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Difference between Security Scanners, Bug Bounties, & Manual Pentesting

Learn about the difference between cybersecurity scanners, bug bounty programs, and manual penetration testing with insights from the Cobalt team!

Difference between Security Scanners, Bug Bounties, & Manual Pentesting
Jacob Fox
Jacob Fox

Jacob Fox is a search engine specialist at Cobalt. With a passion for technology, Jacob believes in the mission at Cobalt to transform traditional pentesting with the innovative Penetration Testing as a Service (PtaaS) platform focused on empowering companies to build out their pentesting programs.

Modern cybersecurity requires testing applications, systems, and networks to detect vulnerabilities and threats. In order to improve your system’s resilience to malicious hacking attempts, different testing methods exist.

To properly secure your digital assets, businesses need a proper understanding of possible vulnerabilities. Buisnesses use a variety of different security practices help to illuminate these vulnerabilities with tactics ranging from manual penetration testing, bug bounties, security scanners and Pentest as a Service (PtaaS) platforms.

When looking at pentesting vs bug bounty, each of these different approaches present unique benefits and drawbacks. Considering the different pros and cons of different approaches helps to empower your security program to be more effective. At the end of the day, regardless of the method used, cybersecurity is crucial.

This article takes you through the different methods used to find vulnerabilities and help your team choose the best approach for your business by weighing the pros and cons of each approach.

With that in mind, let’s dive in and take a closer look at these different approaches.

What are Security Scanners?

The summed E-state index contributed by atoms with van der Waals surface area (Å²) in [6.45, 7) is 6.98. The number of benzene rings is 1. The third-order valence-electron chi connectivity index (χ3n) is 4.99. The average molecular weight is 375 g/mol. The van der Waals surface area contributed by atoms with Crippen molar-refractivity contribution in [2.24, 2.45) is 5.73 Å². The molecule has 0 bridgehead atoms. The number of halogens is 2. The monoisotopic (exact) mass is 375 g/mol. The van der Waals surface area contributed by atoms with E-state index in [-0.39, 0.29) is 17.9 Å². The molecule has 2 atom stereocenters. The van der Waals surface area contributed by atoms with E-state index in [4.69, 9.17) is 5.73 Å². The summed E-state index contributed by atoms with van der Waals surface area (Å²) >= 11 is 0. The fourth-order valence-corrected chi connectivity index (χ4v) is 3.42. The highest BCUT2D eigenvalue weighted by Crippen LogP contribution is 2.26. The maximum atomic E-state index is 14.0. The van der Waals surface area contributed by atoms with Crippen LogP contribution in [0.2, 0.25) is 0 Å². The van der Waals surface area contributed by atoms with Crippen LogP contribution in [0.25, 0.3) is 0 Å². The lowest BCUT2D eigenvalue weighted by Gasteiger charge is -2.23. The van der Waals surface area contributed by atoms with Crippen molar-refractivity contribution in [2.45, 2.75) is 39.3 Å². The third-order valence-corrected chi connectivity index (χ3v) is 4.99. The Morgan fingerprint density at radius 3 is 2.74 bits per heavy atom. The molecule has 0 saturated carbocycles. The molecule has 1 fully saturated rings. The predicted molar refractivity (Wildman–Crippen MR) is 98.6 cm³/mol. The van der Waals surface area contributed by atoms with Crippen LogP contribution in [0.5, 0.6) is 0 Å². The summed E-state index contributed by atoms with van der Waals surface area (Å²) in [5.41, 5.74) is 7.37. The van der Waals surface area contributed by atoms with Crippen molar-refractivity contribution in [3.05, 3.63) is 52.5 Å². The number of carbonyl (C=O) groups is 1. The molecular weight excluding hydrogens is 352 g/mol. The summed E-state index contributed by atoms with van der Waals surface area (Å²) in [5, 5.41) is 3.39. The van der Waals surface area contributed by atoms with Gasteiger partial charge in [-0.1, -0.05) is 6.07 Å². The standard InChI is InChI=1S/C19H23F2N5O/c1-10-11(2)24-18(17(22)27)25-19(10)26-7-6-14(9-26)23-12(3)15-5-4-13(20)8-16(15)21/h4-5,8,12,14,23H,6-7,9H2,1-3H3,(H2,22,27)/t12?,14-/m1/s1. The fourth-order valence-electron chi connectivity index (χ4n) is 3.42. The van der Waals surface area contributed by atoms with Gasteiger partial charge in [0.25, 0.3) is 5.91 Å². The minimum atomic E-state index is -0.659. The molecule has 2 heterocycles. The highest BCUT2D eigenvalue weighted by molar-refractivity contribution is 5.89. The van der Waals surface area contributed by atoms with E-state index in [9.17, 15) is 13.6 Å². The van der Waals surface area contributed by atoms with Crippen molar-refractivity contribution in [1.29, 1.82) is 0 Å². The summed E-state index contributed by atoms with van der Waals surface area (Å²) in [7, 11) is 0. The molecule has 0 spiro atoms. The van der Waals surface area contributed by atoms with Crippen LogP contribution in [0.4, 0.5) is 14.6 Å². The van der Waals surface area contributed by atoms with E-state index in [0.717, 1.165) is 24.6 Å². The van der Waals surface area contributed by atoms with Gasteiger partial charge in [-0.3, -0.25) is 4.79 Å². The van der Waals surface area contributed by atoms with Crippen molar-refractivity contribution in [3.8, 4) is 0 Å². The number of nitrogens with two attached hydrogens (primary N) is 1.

Bug scanners are software tools used to search and report vulnerabilities in systems, networks, and software automatically. They uncover the threats so businesses can proactively remediate the detected bugs. While these tools automatically crawl through systems, checking for possible threats, they often miss the human creativity involved in cyber breaches.

While scanners are quick and easy to initially set up for launching scans, without human configuration and tuning, they can be very noisy and provide too many false positives. Automated scanners also have shortcomings identifying more complex business logic flaws and vulnerabilities that have multi-step operations.

With a security scan, you can scan your systems and network for a variety of weaknesses. These cybersecurity scanners identify many different vulnerable versions of applications and help remediate the vulnerabilities according to their risk levels.

Advantages of Security ScannersDisadvantages of Security Scanners
Automatic scanningWon’t discover every vulnerability
Time & cost savings advantageWon’t discover every vulnerability
Time & cost savings advantageHigher rate of false positives
Explicitly required in many compliance frameworksNot inclusive of all security compliance requirements
Multiple tools are available in the marketplaceSome scanners do not fit well into larger security ecosystems

What are Bug Bounties?

Bug bounties offer companies another approach to finding vulnerabilities. This approach uses legal hacking attempts through an open community of bug hunters and pentesters, where testers earn their compensation based upon the impact of the discovered vulnerability.

With bug bounties, organizations leverage a pool of pentesters to detect more sophisticated vulnerabilities. Bug bounties also open the opportunity for businesses to have a testing program open for a longer period of time since testers only receive payment after reporting an accepted vulnerability. After detecting flaws, the testers submit reports and proof of concept (POC) to receive their bounty payment.

Advantages of Bug BountyDisadvantages of Bug Bounty
Attracts numerous hackersDuplicate report potential